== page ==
"I could absolutely piss to break my neck," groaned Dave, his bladder straining fit to burst like a ripe melon.
One of the girls on the back seat giggled, giving him a hopeful spasm down below, which he really didn't need right about then.
"Lightweight," murmured Barry, over in the driver's seat. Still bitter, Dave figured, from having to be the one whose turn it was to be on the shandy all night.
"Sorry, Baz. I really don't think I can make it. You'll have to stop".
The two girls giggled some more merry, drunken giggles.
Dave looked through the windscreen at the small wood along the right-hand side of the road, which was probably the reason why the pub had had the name, The Forest's Rest. Dave had thought it an odd name. But then he found it all very odd out here in the sticks. The quiet, for starters. It was too quiet. Too restful. He found the quiet a little unnatural, to be honest, and found himself pining for the hubbub of urban living. Still, it was nice to have a weekend break and get away sometimes. And tonight, it looked like his luck was in, too.
"I'll have to go in there," said Dave, nodding his head in the direction of the wood.
"Alright, but be quick," muttered Barry, sighing and stopping the four by four with annoyed grace at the side of the road.
Dave limbered out, peering his head around, checking that the coast was well and truly clear. "'Scuse me ladies, call of nature," he said with a sheepish apology. The women giggled again.
Slamming the car door behind him, he bolted along the road, his trainers scratching the tarmac, and dived amongst a dense patch of trees.
It was insanely dark inside the wood, but he could just about make out what was in front of him. The forest seemed alive with a fresh, musky scent of wood and leaf and green. Not that it mattered to Dave. He didn't go in for all that back-to-nature stuff. He preferred more practical things. That, and getting his end away, which is what most of his thoughts were usually consumed with, especially tonight.
The forest looked ethereal in the light from the moon overhead. Ghostly, eldritch, like Dave had stepped into another world. The branches swayed with a slight breeze, and the leaves rustled out a mellifluous harmony. But, again, this was lost on Dave. All he cared about was his aching bladder.
Letting out a lagery belch, he dashed to the first tree he found that was wide enough for his purposes but also far enough in so that people wouldn't twig what he was up to.
The tree was colossal. Like its branches could scratch the night sky. It looked ancient, too, with the bark resembling an old man's skin. Dave certainly wasn't a horticultural expert, but he would have recognised it as an oak if he had been. The heady, musky aroma was thicker here for some reason.
Dave unzipped his flies and pulled out little Dave. He let go of his bladder and sighed with ecstasy as a thick arc of yellow, beer-fuelled piss streamed out and struck the tree with a swaggering splash. It smeared and soaked its way all over the ancient bark and ran down its noble length in thick rivulets. Dave, continuing to sigh and in a cheeky mood, waggled his penis about a bit, letting the stream hit the bark by moving it around, this way and that, like playing some sort of game. He tittered to himself.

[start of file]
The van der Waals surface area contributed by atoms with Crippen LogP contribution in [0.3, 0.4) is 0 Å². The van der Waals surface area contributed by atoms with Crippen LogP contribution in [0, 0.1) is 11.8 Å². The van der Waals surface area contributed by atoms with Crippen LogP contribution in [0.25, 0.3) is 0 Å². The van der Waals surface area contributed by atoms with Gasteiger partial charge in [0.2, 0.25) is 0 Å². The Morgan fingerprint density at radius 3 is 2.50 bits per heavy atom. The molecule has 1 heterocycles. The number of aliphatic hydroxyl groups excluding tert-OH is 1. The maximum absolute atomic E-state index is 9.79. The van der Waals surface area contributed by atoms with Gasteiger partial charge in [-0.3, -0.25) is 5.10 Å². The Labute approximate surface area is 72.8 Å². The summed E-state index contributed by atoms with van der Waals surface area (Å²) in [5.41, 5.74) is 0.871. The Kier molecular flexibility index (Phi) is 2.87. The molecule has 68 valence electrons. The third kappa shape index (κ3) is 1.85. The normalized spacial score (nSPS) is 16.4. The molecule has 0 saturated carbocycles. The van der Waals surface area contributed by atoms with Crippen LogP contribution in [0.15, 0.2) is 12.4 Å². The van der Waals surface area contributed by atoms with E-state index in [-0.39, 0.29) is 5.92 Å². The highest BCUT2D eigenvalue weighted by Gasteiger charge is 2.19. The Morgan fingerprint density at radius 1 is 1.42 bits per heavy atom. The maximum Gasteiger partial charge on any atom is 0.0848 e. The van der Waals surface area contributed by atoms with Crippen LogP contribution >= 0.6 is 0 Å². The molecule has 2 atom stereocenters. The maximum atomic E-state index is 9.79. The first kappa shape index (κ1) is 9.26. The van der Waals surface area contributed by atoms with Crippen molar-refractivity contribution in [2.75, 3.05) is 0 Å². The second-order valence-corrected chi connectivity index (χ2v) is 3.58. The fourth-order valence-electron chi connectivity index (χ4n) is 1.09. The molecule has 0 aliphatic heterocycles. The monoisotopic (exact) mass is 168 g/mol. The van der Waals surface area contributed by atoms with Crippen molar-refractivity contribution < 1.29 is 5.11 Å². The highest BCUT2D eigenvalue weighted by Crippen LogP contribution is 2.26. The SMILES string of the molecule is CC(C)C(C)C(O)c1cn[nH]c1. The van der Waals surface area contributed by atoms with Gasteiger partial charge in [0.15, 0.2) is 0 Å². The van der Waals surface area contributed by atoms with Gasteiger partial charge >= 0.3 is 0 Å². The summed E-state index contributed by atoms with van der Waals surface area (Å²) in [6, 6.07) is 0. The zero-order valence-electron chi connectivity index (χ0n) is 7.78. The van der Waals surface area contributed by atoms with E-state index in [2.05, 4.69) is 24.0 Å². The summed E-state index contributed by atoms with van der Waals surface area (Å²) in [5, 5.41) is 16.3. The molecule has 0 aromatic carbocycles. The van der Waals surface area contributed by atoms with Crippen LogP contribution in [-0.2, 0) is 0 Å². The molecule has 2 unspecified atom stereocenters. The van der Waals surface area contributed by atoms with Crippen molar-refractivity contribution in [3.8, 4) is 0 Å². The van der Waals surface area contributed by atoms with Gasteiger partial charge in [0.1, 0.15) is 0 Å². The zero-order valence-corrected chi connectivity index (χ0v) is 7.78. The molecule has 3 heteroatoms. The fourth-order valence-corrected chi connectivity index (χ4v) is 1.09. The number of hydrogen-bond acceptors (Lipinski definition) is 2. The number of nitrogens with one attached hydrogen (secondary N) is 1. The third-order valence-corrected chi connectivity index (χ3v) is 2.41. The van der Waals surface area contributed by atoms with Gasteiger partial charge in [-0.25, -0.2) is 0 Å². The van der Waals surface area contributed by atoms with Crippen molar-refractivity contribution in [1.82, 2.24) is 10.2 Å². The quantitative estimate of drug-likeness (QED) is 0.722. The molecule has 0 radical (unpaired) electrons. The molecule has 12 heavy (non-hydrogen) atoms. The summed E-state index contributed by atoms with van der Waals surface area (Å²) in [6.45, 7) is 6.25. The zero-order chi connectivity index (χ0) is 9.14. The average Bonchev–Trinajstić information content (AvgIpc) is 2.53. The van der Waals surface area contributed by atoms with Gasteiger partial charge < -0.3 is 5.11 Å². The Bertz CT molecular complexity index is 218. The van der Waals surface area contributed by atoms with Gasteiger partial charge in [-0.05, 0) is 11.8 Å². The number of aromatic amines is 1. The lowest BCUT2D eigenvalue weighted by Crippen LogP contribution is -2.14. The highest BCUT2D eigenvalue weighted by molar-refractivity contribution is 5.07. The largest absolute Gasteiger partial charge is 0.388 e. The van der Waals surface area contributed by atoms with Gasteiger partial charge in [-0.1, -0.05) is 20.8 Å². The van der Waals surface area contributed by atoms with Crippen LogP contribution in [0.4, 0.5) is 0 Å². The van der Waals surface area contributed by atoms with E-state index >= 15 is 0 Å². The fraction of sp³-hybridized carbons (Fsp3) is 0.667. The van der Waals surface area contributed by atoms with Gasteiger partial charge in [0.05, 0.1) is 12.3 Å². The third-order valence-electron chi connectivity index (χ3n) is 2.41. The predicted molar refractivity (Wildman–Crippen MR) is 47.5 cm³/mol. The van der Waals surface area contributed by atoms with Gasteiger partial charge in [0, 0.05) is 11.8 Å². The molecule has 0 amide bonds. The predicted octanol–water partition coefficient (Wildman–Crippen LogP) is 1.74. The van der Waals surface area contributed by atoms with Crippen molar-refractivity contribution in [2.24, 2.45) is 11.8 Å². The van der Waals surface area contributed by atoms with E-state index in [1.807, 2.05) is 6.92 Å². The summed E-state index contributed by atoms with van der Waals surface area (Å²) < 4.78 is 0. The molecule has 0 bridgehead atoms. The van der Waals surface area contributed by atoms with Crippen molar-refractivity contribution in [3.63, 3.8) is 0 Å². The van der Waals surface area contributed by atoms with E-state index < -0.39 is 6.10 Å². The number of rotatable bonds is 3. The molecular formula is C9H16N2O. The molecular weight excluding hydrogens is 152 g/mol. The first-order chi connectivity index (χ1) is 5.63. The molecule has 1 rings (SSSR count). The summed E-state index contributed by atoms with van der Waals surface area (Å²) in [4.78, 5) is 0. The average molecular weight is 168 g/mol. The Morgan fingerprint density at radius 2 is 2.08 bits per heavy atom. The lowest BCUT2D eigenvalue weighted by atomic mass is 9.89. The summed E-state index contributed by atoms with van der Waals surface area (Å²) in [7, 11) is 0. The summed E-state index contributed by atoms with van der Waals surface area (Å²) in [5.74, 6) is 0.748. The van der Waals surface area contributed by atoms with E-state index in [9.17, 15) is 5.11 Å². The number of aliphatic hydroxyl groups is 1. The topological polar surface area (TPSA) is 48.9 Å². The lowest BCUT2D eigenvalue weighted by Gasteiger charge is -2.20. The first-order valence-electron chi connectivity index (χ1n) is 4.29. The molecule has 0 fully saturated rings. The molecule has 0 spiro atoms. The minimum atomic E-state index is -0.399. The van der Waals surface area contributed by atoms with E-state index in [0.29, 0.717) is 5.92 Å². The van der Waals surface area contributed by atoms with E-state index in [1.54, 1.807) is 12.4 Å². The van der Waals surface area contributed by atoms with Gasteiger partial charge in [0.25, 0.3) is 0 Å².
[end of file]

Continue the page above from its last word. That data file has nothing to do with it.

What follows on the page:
Eventually, the trickle dried up. Then, shaking himself off until the last stragglers of urine had dripped out onto the ground, he put himself away and zipped his flies back up. He looked at the large wet smear, soaking up the wood on the tree, good and proper, and felt a strange kind of masculine pride.
His bladder relieved, his thoughts could return to more interesting climes, and he clapped his hands together and rubbed them at the thought of what awaited him on the back seat of Baz's four by four. Then, turning to go, he hoped he hadn't gone too far in that he wouldn't be able to find his way out again. That would be embarrassing, he thought. His feet crunching old leaves underfoot, he had only gone a few steps when he heard it.
"Oi, what the bloody hell do you think you're playing at?" rang out a sharp, insistent cry from behind him.
It made him jump, and, for some reason, a cold shiver went down his back at the same time. His reaction making him feel a bit unmanned got his dander well and truly up.
He turned around and saw a young woman was stood by the tree he'd just decorated, her arms folded across her chest, her face a mask of anger.
It was dark, so he couldn't really make out what he was seeing that well. Plus, he'd had more than a few. But he did think that something weird had happened. He told himself it was just the light playing tricks and the booze, but, even so, for a split second, when he had turned around, and it made him feel silly for thinking it, he'd thought something else had been stood there instead.
Something...tree-like, something...something wooden...Had he really seen the flickering of finger-like twigs or the rustle of vine-like hair...?
He blinked and just saw the young woman fuming back at him. Had to be the booze. Had to be.
She was quite fit, actually, he thought. She had a small bob of dark hair and a white blouse top and dark jeans, and what he took to be long black boots. But it was the eyes. They were dark-looking those eyes, like inky pools, and they seemed to bore into him with such increasing fury that Dave, ever the romantic, found her aggression something of a turn on.